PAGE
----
AFTINET | 26 October 2017
Top US trade official opposition to ISDS in NAFTA undermines case for ISDS in TPP-11
US Trade Representative Robert Lighthizer said publicly last week that the US wants to opt out of ISDS in NAFTA, because of the risk and costs of US governments being sued by foreign corporations, and despite corporate lobby groups pushing to retain ISDS.
Speaking in a press conference, he said… I’ve had people come in and say, literally, to me: ‘Oh, but you can’t do this: you can’t change ISDS. … You can’t do that because we wouldn’t have made the investment otherwise.’ I’m thinking, ‘Well, then why is it a good policy of the United States government to encourage investment in Mexico?’ … The bottom line is, business says: ‘We want to make decisions and have markets decide. But! We would like to have political risk insurance paid for by the United States’ government.’ And to me that’s absurd. You either are in the market, or you’re not in the market’.
This week rejection of ISDS was reinforced across the political spectrum from the US National Conference of State Legislatures and state attorneys general to small business organizations and unions to hundreds of the nation’s leading legal and economics professors, who released a letter calling on the administration to remove ISDS from NAFTA. Stark criticism of ISDS has come from voices as disparate as U.S. Supreme Court Chief Justice John Roberts and pro-free trade think tanks such as the Cato Institute to U.S. Senator Elizabeth Warren (D-Mass.), unions and environmental groups.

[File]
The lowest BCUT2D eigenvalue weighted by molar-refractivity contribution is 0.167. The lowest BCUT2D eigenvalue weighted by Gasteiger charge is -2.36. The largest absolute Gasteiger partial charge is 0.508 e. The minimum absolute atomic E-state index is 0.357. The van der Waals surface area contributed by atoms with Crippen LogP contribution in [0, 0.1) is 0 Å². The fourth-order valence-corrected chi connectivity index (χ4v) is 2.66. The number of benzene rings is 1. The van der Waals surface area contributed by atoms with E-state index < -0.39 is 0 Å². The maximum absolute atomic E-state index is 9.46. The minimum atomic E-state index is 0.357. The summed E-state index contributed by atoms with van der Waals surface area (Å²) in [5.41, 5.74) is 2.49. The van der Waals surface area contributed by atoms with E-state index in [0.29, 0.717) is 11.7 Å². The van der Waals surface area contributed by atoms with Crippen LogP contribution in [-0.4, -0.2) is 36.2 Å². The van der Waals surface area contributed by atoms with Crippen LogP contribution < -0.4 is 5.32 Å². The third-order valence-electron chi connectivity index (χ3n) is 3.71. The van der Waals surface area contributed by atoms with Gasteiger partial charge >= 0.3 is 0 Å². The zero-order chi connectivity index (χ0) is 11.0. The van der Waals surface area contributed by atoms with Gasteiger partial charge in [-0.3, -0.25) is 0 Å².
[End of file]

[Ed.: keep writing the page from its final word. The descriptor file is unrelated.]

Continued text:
US opposition to ISDS undermines ISDS in the TPP-11, New Zealand and others want change
Meanwhile, in the TPP-11 negotiations, which are trying to revive the TPP without the US, the Japanese and Australian governments have continued to argue that the TPP text on ISDS and other issues should remain unchanged, just in case the US should want to re-join the agreement!
Clearly the US government move away from ISDS in NAFTA undercuts this rationale, just as the overwhelming opposition to ISDS across the US political spectrum expose its substantive threats to public interest regulation. In Australia, opinion polls and numerous submissions to parliamentary inquiries have shown the same opposition to ISDS across the spectrum, ranging from the Productivity Commission and former High Court Chief Justice French to public health and consumer groups, environmentalists and unions.
Malaysia and Vietnam have said that they only reluctantly agreed to ISDS and other provisions like stronger monopolies on medicines in order to get access to the US market, and that these damaging provisions make even less sense without such access. The newly elected New Zealand Labor government has flagged that it wants changes to enable it to better regulate foreign investment in housing and farmland, and to revisit ISDS.
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